The problem read like this: Johns Hopkins' Welch Library needed to transmit data between two buildings on opposite sides of a street but didn't want the expense or headache of laying costly, underground cables.
What to do? The answer hit Larry Nichols, network services manager for the JHU medical institution, like a bolt of lightning.
Well, it wasn't exactly a lightning bolt. It was a laser beam.
Rejecting the conventional approach, which would have required digging up the street and paying Chesapeake & Potomac Telephone Co. to lay underground cable, Mr. Nichols chose instead to install an infrared laser system that can transmit data on the electronic magic carpet of laser beams.
The system, which is being installed, consists of two camcorder-sized laser units that are placed on rooftops and wired into the main communication system.
When activated, the laser units act like a fiber optic connection -- without the fiber -- as they send electronic messages through the air between buildings.
Mr. Nichols said there are many advantages to the laser beam system: It doesn't require special licenses to operate, underground cables aren't needed, it's half as expensive as conventional systems, and it's portable -- the laser units can be packed up and moved around like suitcases.
"You can't do that with cable buried under the street," Mr. Nichols said.
The library's system is expected to be operational within a few weeks, Mr. Nichols said.
Hopkins' dilemma is typical of problems faced by many businesses based in urban areas, where infrastructures don't often allow for easy extension of communication lines, said Mike Berman, vice president of sales and marketing for Laser Communications Inc. of Lancaster, Pa.
The company, which manufactured the system being used by Hopkins, says it has several hundred systems in operation around the world. Those customers include large Fortune 100-sized businesses and smaller ones.
Current infrared laser technology does have a few drawbacks. For one, laser sites can't be more than 3,300 feet away from each other or the laser beam degrades. And there can't be any physical obstacles, such as trees or other buildings, between sites to block the path of the laser.
Nature can also be a problem. Laser beams are foiled by heavy fog, particles of which interfere with transmission. Heavy rain -- 4 to 5 inches an hour -- and heavy snow -- 2 to 3 inches an hour -- are similarly problematic.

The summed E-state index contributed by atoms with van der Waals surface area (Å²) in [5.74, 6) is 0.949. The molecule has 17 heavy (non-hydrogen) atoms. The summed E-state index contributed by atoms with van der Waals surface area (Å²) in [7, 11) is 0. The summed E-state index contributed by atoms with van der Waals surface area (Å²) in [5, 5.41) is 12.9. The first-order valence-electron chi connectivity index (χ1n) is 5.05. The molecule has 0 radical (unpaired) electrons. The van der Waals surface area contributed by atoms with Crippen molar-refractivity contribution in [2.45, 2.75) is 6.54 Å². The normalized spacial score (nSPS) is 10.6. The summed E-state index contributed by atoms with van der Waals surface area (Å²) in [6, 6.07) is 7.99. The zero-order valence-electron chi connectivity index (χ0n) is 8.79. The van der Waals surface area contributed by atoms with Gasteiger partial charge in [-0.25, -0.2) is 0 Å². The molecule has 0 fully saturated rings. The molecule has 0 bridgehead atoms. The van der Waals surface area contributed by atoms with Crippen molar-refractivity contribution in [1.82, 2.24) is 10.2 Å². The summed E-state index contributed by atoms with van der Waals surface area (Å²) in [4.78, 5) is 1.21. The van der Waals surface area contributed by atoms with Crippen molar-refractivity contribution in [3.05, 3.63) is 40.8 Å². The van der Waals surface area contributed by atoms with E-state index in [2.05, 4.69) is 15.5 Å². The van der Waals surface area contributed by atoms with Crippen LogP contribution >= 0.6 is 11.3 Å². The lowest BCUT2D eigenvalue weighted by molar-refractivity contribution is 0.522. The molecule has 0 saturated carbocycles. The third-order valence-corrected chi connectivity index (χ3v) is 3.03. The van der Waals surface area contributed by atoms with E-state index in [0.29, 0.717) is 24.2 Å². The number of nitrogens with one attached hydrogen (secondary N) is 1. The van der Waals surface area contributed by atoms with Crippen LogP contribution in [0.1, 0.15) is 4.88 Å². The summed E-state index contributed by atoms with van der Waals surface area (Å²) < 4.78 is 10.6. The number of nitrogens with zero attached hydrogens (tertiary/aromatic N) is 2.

However, if the distance between sites is short enough, say 30 to 40 feet, even some of those handicaps can be dismissed, Mr. Berman said.
And the merits of infrared laser technology often outweigh the drawbacks, especially in congested urban areas where tearing up the street to lay underground cables often isn't feasible or cost-efficient.
That was the case at Hopkins a few years ago, when the School of Hygiene and Public Health needed to link its main building with a few row houses that had been acquired and converted into office space.
At the time, neither the city nor the phone company would cooperate in laying underground or above-ground cable. The school considered setting up a microwave system but rejected that option after determining that it would be too expensive and that it would take too long to obtain the proper licenses.
The school opted for a laser-based system sold by Laser Communications.
Today, about 430 people regularly use the laser system, which is used to send electronic mail, internal memos and other school communications, said Andrew Frake, assistant director of the school's computing center.
Mr. Frake said the laser system has operated nearly flawlessly since 1989, when it was installed on a trial basis.
Weather has never been a problem for transmission, he said, but there has been one recurring problem that has nothing to do with laser beams, nature or infrared technology.
"Our main problem is when construction workers in the vicinity of the devices choose to move the units or hang their coats on them. That causes an interruption," he said. "But other than that, we haven't had any problems."